Epic (Nursing) FAILS! - page 6
I once destroyed a patient room within five minutes of starting my shift. It was fortunate that the two ladies who occupied the semi-private room were AA & O and had a sense of humor. You have to... Read More
Jun 4, '12 by dodiewayneoh wow I have had one of these days lol!!! Thank you for sharing ...I have to go dry my eyes now lol. Its nice to see I am not the only one who has days like these lol
Jun 4, '12 by GitanoRN, BSN, MSN, RNQuote from nurse-elliefunny!
omg the ones above remind me of some of my relatives during the holidays as well of some of my patients... lol....
Jun 4, '12 by FyreflieI had a laboring patient recently who came in 6 cm dilated with her 2nd baby, screaming down the house for an epidural.
We busted it down the hallway to a room, sure she was going to go too fast to get anything. As soon as we were inside the room she ripped off every stitch of clothing she was wearing and started doing the restless labor walk--around the room, leaning over, huffing and puffing. No amount of focusing could keep her breathing through a contraction, to the point where I wondered if she was high.
To complicate things, she was a little lady but had HUGE breasts. Like the size of my head. She kept insisting on the epidural and her cervix hadn't changed so between another nurse and I we managed to get an IV in her and have a quick listen to baby. Hadn't even addressed the nakedness, it was the least of our issues.
Once the IV was in we called the anesthesia resident, who was new, hoping that he wasn't greener than grass because there was no way she was going to sit still. I managed to get her sitting in a good position and was breathing a sigh of relief when she had a huge contraction, lost her shiznit, sat cross-legged on the bed and did a face plant in her pillows and then hopped off the bed more nimbly than a gymnast, ripped out her IV, and was leaning over the bed groaning, arse in the air, bleeding, breasts swaying back and forth, naked as the day she was born.....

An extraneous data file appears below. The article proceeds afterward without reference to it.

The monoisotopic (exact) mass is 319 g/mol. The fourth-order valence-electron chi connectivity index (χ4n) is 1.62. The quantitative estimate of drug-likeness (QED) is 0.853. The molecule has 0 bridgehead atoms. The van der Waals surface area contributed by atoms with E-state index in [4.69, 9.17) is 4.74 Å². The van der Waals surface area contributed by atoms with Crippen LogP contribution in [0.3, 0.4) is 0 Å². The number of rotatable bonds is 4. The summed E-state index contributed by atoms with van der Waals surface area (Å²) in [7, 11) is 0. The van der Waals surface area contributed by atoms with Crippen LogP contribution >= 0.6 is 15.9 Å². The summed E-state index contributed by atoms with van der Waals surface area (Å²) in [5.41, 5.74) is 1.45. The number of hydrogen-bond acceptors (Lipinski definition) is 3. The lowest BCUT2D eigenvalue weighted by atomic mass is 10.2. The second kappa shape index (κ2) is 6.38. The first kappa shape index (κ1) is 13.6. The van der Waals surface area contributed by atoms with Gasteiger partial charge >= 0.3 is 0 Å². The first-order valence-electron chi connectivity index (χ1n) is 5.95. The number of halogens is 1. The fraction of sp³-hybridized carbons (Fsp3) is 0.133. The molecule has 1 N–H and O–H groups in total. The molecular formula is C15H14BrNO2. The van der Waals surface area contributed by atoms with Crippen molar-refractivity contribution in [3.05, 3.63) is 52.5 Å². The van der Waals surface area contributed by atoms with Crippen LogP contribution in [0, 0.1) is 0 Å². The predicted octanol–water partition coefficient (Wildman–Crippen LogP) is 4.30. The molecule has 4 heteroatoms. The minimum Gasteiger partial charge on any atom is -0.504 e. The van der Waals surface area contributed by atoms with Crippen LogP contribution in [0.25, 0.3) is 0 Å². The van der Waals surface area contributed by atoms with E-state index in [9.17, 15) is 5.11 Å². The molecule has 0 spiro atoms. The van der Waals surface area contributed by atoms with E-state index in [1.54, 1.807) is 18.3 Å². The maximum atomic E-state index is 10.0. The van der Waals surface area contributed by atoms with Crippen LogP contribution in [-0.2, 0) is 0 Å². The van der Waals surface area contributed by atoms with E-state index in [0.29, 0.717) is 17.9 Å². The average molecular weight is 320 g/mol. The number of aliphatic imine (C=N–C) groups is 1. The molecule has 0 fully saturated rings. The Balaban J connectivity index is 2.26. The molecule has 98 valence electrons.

....when the resident walked in to probably one of the most surprising views he has ever had of a laboring patient. To his credit, once he had wiped the astonished gape off his face, he restarted her IV while the two of us worked on keeping her focused, snowed her with 100 of Fentanyl (which turned her into a drooling, sweating puddle which leaned on me and soaked my shirt right through) and did the quickest epidural I have ever witnessed a new resident put in. She was one happy camper by the time I left for my break (and to change my soaked and bloody top) and delivered while I was gone. She was still declining to put on a gown, but we managed to convince her a thin sheet would be okay.
The nurse who covered for me later came out and, after busting a gut laughing, told me that when her mother showed up as labor support (with a travel mug full of Vodka, which explained the FAS that made focusing so hard for the patient) the cheeky girl complained to her that "the nurses wouldn't let me put any clothes on!"
Later on I heard the resident telling our staff anesthetist all about it--but for what I can only assume was decorum's sake he completely left out the part where she was naked with her huge breasts knocking around. We made sure to add that part. I will never forget the look on his face!!!!!!
Jun 6, '12 by mom35I am six months on my first RN job, and have done so many stupid things! One of my fellow Rn's, himself just a few more months than me on the first job, just cracked me up the other day. I was giving him report and the pt. had rhabdomylosis and he said, "oh, she has rabies!!!".
Jun 6, '12 by GitanoRN, BSN, MSN, RNQuote from mom35lmaoi am six months on my first rn job, and have done so many stupid things! one of my fellow rn's, himself just a few more months than me on the first job, just cracked me up the other day. i was giving him report and the pt. had rhabdomylosis and he said, "oh, she has rabies!!!".
Jul 16, '12 by VivaLasViejas, ASN, RN GuideHere's my latest blunder:
OK, I'll admit it......I'm not the brightest bulb in the chandelier when it comes to remembering which residents go with which family members. I have 86 souls residing in my facility right now; how the heck am I supposed to keep track of all their kids, grandkids, and so on?
So the other day, a middle-aged lady who looked vaguely familiar came up to me and launched into the details of "Mom's" visit to the doctor that morning. I couldn't recall her name or who she belonged to, but I played along, nodding and grunting at all the appropriate times and commiserating with her on how long the office wait times are, and how rushed the doctors always seem to be. I was doing just fine until I decided to add my two cents' worth: "Aw, poor Ginny," I asserted, "That Dr. Smith is ALWAYS running late, and he never has time for the older folks.....if doctors don't want to treat elderly patients, they shouldn't accept them!"
The woman looked at me rather oddly, and corrected me in a tone I can only describe as a bit stiff: "Um, my mother's name isn't Ginny, it's Maryann. And her doctor is Dr. Paul, not Dr. Smith. Dr. Smith is a family friend." :uhoh21:
Jul 16, '12 by GitanoRN, BSN, MSN, RNQuote from vivalasviejasoops! :uhoh21:....lolhere's my latest blunder: